It's pretty easy to get started with creating your own schema with Helix. It requires a bit of bootstrapping if you're starting from scratch, but you should quickly be on your way to developing your schema after following one of the below sections in this guide.
Installing the framework
Before you start working on your schema, you'll need to install Helix onto your server. The exact instructions will vary based on your server provider, or if you're hosting the server yourself.
You'll need to download the framework from GitHub into a folder called
helix. This folder goes into your server's
gamemodes folder at
garrysmod/gamemodes/helix. That's it! The framework is now installed onto your server. Of course, you'll need to restart your server after installing the framework and a schema.
By default, Helix will use SQLite (which is built into Garry's Mod) to store player/character data. This requires no configuration and will work "out of the box" after installing and will be fine for most server owners. However, you might want to connect your database to your website or use multiple servers with one database - this will require the usage of an external database accessible elsewhere. This will require the use of a MySQL server. Some server providers will provide you with a MySQL database for free to use with your server.
Helix uses the MySQLOO library to connect to MySQL databases. You'll need to follow the instructions for installing that library onto your server before continuing. In a nutshell, you need to make sure
gmsv_mysqloo_linux.dll (depending on your server's operating system) is in the
In older versions of MySQLOO, you previously required a .dll called
libmysql.dll to place in your
root server folder, where
srcds_linux was stored. Newer versions of MySQLOO no longer require this.
Now that you've installed MySQLOO, you need to tell Helix that you want to connect to an external MySQL database instead of using SQLite. This requires creating a
helix.yml configuration file in the
garrysmod/gamemodes/helix folder. There is an example one already made for you called
helix.example.yml that you can copy and rename to
The first thing you'll need to change is the
adapter entry so that it says
mysqloo. Next is to change the other entries to match your database's connection information. Here is an example of what your
helix.yml should look like:
database: adapter: "mysqloo" hostname: "myexampledatabase.com" username: "myusername" password: "mypassword" database: "helix" port: 3306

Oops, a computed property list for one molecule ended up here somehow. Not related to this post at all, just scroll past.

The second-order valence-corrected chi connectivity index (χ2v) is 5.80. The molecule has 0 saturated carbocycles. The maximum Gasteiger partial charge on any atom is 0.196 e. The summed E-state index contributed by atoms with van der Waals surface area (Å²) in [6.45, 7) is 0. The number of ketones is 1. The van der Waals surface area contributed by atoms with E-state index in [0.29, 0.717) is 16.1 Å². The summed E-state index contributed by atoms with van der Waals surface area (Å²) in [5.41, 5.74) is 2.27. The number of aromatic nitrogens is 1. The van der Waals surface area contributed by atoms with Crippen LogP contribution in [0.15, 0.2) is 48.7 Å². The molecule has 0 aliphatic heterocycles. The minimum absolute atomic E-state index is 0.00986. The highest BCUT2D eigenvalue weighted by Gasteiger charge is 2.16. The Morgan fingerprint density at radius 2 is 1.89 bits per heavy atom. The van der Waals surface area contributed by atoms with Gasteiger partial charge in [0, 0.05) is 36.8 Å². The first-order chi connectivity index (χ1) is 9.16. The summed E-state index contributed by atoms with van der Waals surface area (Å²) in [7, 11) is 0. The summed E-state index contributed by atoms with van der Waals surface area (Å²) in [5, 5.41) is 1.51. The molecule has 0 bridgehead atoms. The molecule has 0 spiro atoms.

hostname field can either be a domain name (like
myexampledatabase.com) or an IP address (
220.127.116.11). If you don't know what the
port field should be, simply leave it as the default
3306; this is the default port for MySQL database connections. The
database field is the name of the database that you've created for Helix. Note that it does not need to be
helix, it can be whatever you'd like.
Another important thing to note about this configuration file is that you must indent with two spaces only.
database should not have any spacing before it, and all other entries must have two spaces before them. Failing to ensure this will make the configuration file fail to load.
Starting with the HL2 RP schema (Basic)
This section is for using the existing HL2 RP schema as a base for your own schema. It contains a good amount of example code if you need a stronger foundation than just a skeleton.
First, you'll need to download the schema from GitHub. Make sure that you download the contents of the repository into a folder called
ixhl2rp and place it into your
garrysmod/gamemodes folder. That's all you'll need to do to get the schema installed, other than setting your gamemode to
ixhl2rp in the server's command line.
Starting with the skeleton (Basic)
If you don't want excess code you might not use, or prefer to build from an almost-empty foundation that covers the basic bootstrapping, then the skeleton schema is for you. The skeleton schema contains a lot of comments explaining why code is laid out in a certain way, and some other helpful tips/explanations. Make sure you give it a read!
You'll need to download the schema from GitHub into the folder name of your choice - just make sure it's all lowercase with no spaces. Our example for the sake of brevity will be
myschema. Place the folder into
Next up is to modify the gamemode info so that Garry's Mod will properly recognize it. Rename
skeleton.txt in your schema folder to your folder's name. In our example we would rename
myschema.txt. Next, you'll need to modify the contents of
myschema.txt and replace the existing information with your own - making sure to replace the
"skeleton" at the top of the file to your folder's name. In our case we would replace it with
"myschema". Once you've renamed the file, you're all good to go!
Converting from Clockwork (Intermediate)
If you are looking to switch to Helix from Clockwork, you can follow the conversion guide.
Starting from scratch (Intermediate)
You can always create the gamemode files yourself if you'd like (although we suggest the skeleton schema in general). In general, a schema is a gamemode that is derived from
helix and automatically loads
schema/sh_schema.lua. You shouldn't have your schema files outside of the
schema folder. The files you'll need are as follows:
Schema.name = "My Schema" Schema.author = "me!" Schema.description = "My awesome schema." -- include your other schema files ix.util.Include("cl_schema.lua") ix.util.Include("sv_schema.lua") -- etc.